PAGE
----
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The waves as they arose, and prouder still
The loftier they uplifted me; and oft,
In wantonness of spirit, plunging down
Into their green and glassy gulfs, and making
Mv way to shells and sea-weed, all unseen
By those above, till they wax'd fearful; then
Returning with my grasp full of such tòkens
As show'd that I had search'd the deep: exulting,
With a far-dashing stroke, and drawing deep
The long-suspended breath, again I spurn'd
The foam which broke around me, and pursued
My track like a sea-bird.

TO ******

Well! thou art happy, and I feel

That I should thus be happy too;
For still my heart regards thy weal

Warmly, as it was wont to do.
Thy husband's blest—and 'twill impart

Some pangs to view his happier lot.
But let them pass-Oh! how my heart

Would hate him, if he loved thee not !
When late I saw thy favourite child,

I thought my jealous heart would break;
But when the unconscious infant smiled,

I kiss'd it, for its mother's sake.
I kiss'd it, and repress'd my sighs

Its father in its face to see ;
But then it had its mother's eyes,

And they were all to love and me.
Mary, adieu ! I must away :

While thou art blest, I'll not repine ;

But near thee I can never stay;..

My heart would soon again be thine. I deem'd that time, I deem'd that pride

Had quench'd at length my boyish flame; Nor knew, till seated by thy side,

My heart in all, save hope, the same. Yet was I calm: I knew the time

My breast would thrill before thy look; But now to tremble were a crime

We met and not a nerve was shook. I saw thee gaze upon my face,

Yet meet with no confusion there : One only feeling couldst thou trace;

The sullen calmness of despair. Away! away! my early dream

Remembrance never must awake: Oh! where is Lethe's fabled stream ?

My foolish heart be still, or break.

THERESA.

Theresa's form
Methinks it glides before me now,
Between me and yon chestnut's bough,
The memory is so quick and warm ;
And yet I find no words to tell
The shape of her I loved so well :
She had the Asiatic eye,

Such as our Turkish neighbourhood

Hath mingled with our Polish blood,
Dark as above us is the sky:
But through it stole a tender light
Like the first moon-rise at midnight;

Large, dark, and swimming in the stream,
Which seem'd to melt to its own beam;
All love, half languor, and half fire,
Like saints that at the stake expire,
And lift their raptured looks on high,
As though it were a joy to die.
A brow like a midsummer lake,

Transparent with the sun therein,
When waves no murmur dare to make,

And heaven beholds her face within.
A cheek and lip_but why proceed ?

I loved her then-I love her still;
And such as I am, love indeed

In fierce extremesmin good and ill.

POEMS TO THE MEMORY OF THYRZA.

I. Without a stone to mark the spot,

And say, what Truth might well have said, By all, save one, perchance forgot,

Ah! wherefore art thou lowly laid ? By many a shore and many a sea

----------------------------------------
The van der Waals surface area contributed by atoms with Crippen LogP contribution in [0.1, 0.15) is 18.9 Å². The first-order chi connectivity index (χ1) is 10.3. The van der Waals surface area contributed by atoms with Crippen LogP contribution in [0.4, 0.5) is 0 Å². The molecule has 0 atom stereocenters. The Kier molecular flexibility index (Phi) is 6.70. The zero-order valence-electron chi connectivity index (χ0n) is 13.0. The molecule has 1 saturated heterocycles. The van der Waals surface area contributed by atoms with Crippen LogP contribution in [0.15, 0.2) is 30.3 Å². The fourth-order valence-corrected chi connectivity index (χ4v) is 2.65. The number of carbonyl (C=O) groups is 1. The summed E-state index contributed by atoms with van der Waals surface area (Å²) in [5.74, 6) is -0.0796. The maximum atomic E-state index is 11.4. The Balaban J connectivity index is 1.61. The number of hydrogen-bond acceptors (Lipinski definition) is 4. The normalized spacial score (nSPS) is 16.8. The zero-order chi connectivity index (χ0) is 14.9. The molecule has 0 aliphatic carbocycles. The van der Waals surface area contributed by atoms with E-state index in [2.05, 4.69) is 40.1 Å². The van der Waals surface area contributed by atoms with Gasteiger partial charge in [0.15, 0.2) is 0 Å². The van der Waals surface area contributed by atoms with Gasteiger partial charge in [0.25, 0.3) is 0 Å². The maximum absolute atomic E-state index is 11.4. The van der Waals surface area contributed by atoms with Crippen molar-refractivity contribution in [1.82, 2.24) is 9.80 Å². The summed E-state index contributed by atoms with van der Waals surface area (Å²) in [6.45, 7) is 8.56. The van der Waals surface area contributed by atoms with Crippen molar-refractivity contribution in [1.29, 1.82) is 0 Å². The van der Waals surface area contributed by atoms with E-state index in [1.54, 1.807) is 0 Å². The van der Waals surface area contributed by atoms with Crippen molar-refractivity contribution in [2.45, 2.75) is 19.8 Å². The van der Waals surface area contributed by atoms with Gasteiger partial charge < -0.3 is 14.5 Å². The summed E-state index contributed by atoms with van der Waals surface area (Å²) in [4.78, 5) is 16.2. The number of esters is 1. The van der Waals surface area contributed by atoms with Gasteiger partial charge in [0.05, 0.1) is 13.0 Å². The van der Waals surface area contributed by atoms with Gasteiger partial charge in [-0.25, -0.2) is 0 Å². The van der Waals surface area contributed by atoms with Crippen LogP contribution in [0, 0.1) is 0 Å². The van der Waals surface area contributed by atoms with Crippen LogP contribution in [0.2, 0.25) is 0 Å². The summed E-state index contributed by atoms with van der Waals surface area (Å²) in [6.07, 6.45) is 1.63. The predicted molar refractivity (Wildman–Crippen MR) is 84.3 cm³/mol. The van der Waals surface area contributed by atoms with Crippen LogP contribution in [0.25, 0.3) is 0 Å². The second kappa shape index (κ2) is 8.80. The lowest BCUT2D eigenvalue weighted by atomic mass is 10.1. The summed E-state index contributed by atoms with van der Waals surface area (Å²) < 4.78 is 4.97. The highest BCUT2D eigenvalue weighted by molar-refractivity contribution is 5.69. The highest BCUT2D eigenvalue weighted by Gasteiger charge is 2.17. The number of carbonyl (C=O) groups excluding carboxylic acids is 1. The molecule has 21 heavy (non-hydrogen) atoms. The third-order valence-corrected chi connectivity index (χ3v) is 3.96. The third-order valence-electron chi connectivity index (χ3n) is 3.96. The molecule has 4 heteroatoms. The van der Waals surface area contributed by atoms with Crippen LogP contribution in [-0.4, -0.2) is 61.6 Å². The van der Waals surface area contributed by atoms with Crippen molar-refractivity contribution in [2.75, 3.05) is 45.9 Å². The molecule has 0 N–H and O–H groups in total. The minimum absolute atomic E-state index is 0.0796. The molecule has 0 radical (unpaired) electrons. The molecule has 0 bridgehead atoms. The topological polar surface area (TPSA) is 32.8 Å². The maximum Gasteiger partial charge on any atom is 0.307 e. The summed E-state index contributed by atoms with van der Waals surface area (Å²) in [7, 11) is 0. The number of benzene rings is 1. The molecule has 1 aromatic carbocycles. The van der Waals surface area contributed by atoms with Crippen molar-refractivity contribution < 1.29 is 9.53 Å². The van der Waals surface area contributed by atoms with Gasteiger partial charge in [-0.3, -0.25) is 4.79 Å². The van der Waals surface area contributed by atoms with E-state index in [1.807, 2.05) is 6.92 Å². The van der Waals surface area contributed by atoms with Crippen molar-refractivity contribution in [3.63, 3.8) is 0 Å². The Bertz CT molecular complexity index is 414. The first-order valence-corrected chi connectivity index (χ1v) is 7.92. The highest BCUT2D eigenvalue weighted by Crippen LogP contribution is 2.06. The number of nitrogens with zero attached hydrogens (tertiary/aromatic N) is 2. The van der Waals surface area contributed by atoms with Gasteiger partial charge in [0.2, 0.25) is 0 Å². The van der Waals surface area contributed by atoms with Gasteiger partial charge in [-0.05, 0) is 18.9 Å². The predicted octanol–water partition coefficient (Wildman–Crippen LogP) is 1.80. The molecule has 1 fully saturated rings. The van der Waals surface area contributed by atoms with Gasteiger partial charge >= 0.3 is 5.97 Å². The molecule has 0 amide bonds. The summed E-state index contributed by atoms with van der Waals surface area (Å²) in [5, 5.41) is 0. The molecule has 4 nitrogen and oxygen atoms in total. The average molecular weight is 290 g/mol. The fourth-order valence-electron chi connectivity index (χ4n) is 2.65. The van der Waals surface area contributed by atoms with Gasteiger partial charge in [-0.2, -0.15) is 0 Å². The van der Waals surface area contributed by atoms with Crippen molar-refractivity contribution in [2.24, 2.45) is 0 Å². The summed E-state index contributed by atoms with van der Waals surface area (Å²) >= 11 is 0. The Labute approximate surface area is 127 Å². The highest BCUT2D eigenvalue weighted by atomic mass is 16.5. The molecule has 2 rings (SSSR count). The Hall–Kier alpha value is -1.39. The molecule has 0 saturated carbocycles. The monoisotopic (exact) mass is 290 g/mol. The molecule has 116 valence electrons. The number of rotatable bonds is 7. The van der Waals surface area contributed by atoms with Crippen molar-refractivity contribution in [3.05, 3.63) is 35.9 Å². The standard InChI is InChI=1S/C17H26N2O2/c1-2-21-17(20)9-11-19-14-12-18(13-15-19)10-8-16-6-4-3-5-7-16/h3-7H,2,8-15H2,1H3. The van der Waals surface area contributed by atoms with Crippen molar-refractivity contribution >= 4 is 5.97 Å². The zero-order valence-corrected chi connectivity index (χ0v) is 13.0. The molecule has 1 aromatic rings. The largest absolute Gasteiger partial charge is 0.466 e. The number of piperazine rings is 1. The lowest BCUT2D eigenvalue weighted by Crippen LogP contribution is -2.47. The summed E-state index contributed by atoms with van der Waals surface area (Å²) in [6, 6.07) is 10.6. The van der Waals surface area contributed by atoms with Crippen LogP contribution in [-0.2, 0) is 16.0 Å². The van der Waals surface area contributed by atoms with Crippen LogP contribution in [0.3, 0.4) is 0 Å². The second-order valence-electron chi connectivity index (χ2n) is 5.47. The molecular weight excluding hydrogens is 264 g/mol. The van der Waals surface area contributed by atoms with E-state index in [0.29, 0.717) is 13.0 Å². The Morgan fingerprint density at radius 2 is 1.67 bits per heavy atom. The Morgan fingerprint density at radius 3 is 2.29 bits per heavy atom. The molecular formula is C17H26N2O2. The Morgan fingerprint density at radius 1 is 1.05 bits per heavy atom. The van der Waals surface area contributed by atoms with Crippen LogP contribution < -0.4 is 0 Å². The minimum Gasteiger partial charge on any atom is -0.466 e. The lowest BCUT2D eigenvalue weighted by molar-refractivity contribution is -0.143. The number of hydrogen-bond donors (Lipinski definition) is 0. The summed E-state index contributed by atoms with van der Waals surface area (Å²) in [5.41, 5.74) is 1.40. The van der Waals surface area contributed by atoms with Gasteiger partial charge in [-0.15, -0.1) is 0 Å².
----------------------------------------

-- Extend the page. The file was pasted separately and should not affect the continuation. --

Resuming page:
Divided, yet beloved in vain ; The past, the future fled to thee

To bid us meet-no-ne'er again! Could this have been—a word, a look

That softly said, “ We part in peace," : Had taught my bosom how to brook,

With fainter sighs, thy soul's release. And didst thou not, since Death for thee

Prepared a light and pangless dart, Once long for him thou ne'er shalt see,

Who held, and holds thee in his heart ? Oh! who like him had watch'd thee here?

Or sadly mark'd thy glazing eye, In that dread hour ere death appear,

When silent Sorrow fears to sigh, Till all was past? But when no more

'Twas thine to reck of human woe, Affection's heart-drops, gushing o'er,

Had flow'd as fast—as now they flow. Shall they not flow, when many a day

In these, to me, deserted towers, Ere call’d but for a time away,

Affection's mingling tears were ours ? Ours too the glance none saw beside ;

The smile none else might understand ; The whisper'd thought of hearts allied,

The pressure of the thrilling hand ; The kiss so guiltless and refined

That Love each warmer wish forbore; Those eyes proclaim'd so pure a mind,

Even passion blush'd to plead for more. The tone that taught me to rejoice,

When prone, unlike thee, to repine ; The song, celestial from thy voice,

But sweet to me from none but thine ; The pledge we wore_I wear it still,

But where is thine ?-ah! where art thou ? Oft have I borne the weight of ill,

But never bent beneath till now! Well hast thou left in life's best bloom

The cup of woe for me to drain. If rest alone be in the tomb,

I would not wish thee here again; But if in worlds more blest than this

Thy virtues seek a fitter sphere, Impart some portion of thy bliss,

To wean me from mine anguish here.
Teach me too early taught by thee !

To bear, forgiving and forgiven :
On earth thy love was such to me;
It fain would form my hope in heaven!

II.
Away, away! ye notes of woe !

Be silent, thou once soothing strain, Or I must flee from hence ; for, oh!

I dare not trust those sounds again. To me they speak of brighter days

But lull the chords ; for now, alas ! I must not think, I may not gaze

On what I am--on what I was. The voice that made those sounds more sweet

Is hush'd, and all their charms are fled; And now their softest notes repeat

A dirge, an anthem o'er the dead ! Yes, Thyrza ! yes, they breathe of thee,

Beloved dust! since dust thou art; And all that once was harmony

Is worse than discord to my heart ! 'Tis silent all ! but on my ear

The well-remember'd echoes thrill; I hear a voice I would not hear,

A voice that now might well be still, Yet oft my doubting soul 'twill shake:

Even slumber owns its gentle tone, Till consciousness will vainly wake

To listen, though the dream be flown. Sweet Thyrza ! waking as in sleep,

Thou art but now a lovely dream;

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